It starts with Colin Kaepernick, and it ends with understanding the “brotherhood” that exists in NFL locker rooms. Kaepernick, of course, is the blackballed (or whiteballed) free-agent NFL quarterback who took a knee and protested during the anthem last season to highlight the issue of police violence. I can say unequivocally from my reporting that, while only a small group of NFL players joined Kaepernick in this protest last season, the respect he garnered throughout the community of players for doing it week after week for four straight months, weathering all kinds of brutal criticism, was deep. Kaepernick lit the match. It was kept alight earlier this season by players like Seattle Seahawk Michael Bennett, Philadelphia Eagle Malcolm Jenkins, Oakland Raider Marshawn Lynch, and a dozen members of the Cleveland Browns and others, but the gasoline was poured upon this flame by Donald Trump on Friday. People no doubt are aware of what should be known as “the Alabama speech,” in which he called for protesting NFL players to be fired and referred to anyone who protested as a “son of a bitch.”

It starts with Colin Kaepernick, and it ends with understanding the brotherhood that exists in NFL locker rooms.

This is where we get to the question of solidarity. Donald Trump never played football, and therefore does not understand what Bennett calls “the brotherhood.” Football players are very tight-knit as a community. It’s certainly not always a positive solidarity, most pointedly seen in the reticence of players to speak out when a teammate commits an act of violence against women, as well as in the pressure to play when hurt, which often comes from your “brothers,” not coaches. But this “brotherhood” also means that when someone threaten the livelihoods of the players and disrespect their families, they will stand as one.

From Trump’s perspective—leader of, as former NFL player Adalius Thomas called it in a scathing critique of Trump on MSNBC, “The Divided States of America”—these players probably seemed like a smart target. Trump reserves his greatest venom for black people and women—as we have seen time and again—and certainly thought that going after wealthy black athletic dissenters was a clever move. But it didn’t line up as he had hoped. First the union came out strongly in defense of players and challenged management to do the same. Then team owners and Roger Goodell came out—far less strongly, but still making it perfectly clear what side they were on. Even though their comments were not exactly fiery, they stood with the dissenting players. This matters, when we consider just how many of these owners supported Trump in the campaign. (If they were truly on the side of angels, not to mention meritocracy, they wouldn’t just talk the talk, but they’d sign Colin Kaepernick.)

Then this tumult spilled over into the Sunday morning shows. People like former NFL player Anquan Boldin had a platform on ABC News to say, “I don’t like the hate speech that is coming out of [Trump’s] mouth. Neither do the players in the locker room.”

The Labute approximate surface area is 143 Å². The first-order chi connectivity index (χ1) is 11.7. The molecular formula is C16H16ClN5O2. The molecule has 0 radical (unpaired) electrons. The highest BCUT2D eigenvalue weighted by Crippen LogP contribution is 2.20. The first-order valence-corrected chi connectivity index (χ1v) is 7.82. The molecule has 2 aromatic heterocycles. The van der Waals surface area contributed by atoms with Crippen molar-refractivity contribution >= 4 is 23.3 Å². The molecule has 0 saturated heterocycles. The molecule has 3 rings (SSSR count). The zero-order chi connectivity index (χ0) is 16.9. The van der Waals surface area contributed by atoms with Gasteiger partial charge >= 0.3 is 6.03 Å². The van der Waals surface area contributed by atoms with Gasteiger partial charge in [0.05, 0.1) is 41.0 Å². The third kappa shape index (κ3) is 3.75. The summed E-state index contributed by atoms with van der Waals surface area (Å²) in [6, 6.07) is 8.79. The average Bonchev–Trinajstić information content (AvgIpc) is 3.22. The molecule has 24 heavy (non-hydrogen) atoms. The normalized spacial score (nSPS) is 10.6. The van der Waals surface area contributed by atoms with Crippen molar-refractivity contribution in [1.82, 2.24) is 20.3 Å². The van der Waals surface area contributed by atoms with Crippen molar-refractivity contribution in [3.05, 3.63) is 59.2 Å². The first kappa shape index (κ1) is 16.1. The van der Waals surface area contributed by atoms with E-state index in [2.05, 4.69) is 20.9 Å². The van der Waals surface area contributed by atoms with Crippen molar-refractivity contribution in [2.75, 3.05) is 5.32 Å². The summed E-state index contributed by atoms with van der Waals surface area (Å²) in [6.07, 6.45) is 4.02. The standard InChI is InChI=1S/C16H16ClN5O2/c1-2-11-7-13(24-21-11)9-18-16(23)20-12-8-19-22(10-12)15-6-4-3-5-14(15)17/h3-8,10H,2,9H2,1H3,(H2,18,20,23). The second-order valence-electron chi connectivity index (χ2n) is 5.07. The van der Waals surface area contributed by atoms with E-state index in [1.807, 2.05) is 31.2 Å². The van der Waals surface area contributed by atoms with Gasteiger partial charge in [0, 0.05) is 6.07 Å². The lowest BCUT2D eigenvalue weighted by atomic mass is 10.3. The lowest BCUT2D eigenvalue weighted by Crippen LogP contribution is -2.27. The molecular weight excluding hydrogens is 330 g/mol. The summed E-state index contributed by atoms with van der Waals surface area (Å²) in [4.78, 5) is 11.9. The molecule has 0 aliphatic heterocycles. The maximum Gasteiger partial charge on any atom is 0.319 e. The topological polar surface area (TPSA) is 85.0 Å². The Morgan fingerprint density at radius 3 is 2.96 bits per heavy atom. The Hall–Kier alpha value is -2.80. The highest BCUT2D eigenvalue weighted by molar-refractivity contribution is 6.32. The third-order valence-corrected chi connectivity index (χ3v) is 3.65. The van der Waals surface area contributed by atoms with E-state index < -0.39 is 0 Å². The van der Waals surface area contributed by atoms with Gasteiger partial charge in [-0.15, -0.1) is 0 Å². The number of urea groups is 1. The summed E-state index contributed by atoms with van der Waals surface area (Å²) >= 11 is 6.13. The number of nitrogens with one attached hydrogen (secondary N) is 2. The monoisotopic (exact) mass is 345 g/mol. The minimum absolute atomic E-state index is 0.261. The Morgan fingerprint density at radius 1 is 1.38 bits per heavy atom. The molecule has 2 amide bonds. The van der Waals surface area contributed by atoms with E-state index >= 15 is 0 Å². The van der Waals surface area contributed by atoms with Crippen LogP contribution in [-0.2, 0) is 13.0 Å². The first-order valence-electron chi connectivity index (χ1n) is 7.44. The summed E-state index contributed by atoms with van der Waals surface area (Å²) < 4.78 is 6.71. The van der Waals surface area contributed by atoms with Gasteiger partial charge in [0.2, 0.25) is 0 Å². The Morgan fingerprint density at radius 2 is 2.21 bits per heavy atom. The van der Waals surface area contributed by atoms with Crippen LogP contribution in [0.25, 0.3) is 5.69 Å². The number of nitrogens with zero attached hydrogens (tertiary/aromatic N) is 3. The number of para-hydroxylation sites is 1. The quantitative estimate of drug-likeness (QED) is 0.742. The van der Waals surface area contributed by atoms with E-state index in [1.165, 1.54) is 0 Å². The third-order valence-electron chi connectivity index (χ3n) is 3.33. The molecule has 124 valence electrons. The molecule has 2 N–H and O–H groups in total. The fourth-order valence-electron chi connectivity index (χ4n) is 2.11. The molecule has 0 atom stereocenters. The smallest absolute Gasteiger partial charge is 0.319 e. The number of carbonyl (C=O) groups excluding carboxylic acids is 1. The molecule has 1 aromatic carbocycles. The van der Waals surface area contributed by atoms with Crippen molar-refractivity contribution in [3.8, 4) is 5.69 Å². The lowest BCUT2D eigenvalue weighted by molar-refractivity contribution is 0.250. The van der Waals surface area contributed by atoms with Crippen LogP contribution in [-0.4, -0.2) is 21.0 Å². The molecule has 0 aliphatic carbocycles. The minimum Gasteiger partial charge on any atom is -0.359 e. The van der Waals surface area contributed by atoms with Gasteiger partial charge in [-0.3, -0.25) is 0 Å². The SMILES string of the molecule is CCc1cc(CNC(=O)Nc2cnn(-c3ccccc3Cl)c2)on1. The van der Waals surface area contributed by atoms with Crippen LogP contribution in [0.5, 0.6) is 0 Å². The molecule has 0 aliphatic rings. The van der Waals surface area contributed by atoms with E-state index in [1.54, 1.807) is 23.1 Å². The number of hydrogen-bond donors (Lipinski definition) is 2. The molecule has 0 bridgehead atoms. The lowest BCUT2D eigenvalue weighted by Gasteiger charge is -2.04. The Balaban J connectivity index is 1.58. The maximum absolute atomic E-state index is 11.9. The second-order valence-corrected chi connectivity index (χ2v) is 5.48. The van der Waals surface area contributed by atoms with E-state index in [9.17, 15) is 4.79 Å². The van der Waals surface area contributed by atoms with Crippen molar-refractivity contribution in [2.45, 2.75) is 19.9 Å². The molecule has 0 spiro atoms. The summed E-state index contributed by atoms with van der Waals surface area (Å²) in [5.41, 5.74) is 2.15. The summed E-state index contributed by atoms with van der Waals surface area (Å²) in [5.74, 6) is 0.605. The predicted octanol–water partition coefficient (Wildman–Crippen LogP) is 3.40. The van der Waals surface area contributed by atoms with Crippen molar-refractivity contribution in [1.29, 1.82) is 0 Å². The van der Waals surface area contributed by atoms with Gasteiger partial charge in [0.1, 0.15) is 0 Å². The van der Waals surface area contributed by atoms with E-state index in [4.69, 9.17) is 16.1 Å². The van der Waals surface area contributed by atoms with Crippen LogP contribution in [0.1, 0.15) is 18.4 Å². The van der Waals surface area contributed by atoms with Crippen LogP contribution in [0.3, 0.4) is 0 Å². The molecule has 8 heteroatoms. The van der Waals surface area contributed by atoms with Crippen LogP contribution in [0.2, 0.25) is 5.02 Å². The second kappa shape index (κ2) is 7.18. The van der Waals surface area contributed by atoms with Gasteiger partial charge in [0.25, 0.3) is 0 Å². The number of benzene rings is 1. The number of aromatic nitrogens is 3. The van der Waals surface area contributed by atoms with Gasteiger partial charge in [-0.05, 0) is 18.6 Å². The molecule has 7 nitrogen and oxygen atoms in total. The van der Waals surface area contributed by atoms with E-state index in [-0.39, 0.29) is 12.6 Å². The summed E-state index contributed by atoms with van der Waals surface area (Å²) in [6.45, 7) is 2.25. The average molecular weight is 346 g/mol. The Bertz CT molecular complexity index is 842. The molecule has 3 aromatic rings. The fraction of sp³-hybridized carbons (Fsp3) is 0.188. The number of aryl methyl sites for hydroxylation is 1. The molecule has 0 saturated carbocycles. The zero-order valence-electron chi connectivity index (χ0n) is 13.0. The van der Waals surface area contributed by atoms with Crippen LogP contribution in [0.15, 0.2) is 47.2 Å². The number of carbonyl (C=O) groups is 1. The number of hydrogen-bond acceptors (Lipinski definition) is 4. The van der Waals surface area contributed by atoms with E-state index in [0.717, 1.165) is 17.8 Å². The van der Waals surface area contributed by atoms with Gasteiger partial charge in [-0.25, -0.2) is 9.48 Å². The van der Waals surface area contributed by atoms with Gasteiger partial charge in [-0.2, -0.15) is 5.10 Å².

Seahawk wide receiver Doug Baldwin shamed Trump with a statement so eloquent one wondered why he couldn’t be president.

Then there was the declaration of the entire Seahawks organization, on team letterhead, which read, “As a team we have decided we will not participate in the national anthem. We will not stand for the injustice that has plagued people of color in this country. Out of love for our country and in honor of the sacrifices made on our behalf, we unite to oppose those that would deny our most basic freedoms. We remain committed in continuing to work towards freedom and equality for all.”

But even beyond these voices, there was also Fox announcer—and Southern NFL icon—Terry Bradshaw, who said, “Not sure if our president understands those rights, that every American has the right to speak out and also to protest.”

Then there was former NFL coach Rex Ryan, a vocal Trump supporter who campaigned for the man. He said, “I’m pissed off I’ll be honest. I supported Trump, and I’m appalled at these comments. SOBs? Not the men that I know.”

One could certainly be forgiven for wondering what Trump he was watching during the campaign. But all of it speaks to the very intense, if at times deeply distorted, sense of solidarity that exists throughout the league at every level.

This is what Trump lacked the capacity to understand—and the divider in chief painted himself into a corner. For one day, the NFL was united.

The line of the day that explained it all was said by ESPN NFL commentator and future Hall of Famer Charles Woodson. He said, “This is choose-your-side Sunday. It really is. And what side are you on?”

When it comes to the NFL, that “side” does not involve standing with Donald Trump. In the 1960s, athletes made history. On Sunday, a new link was forged.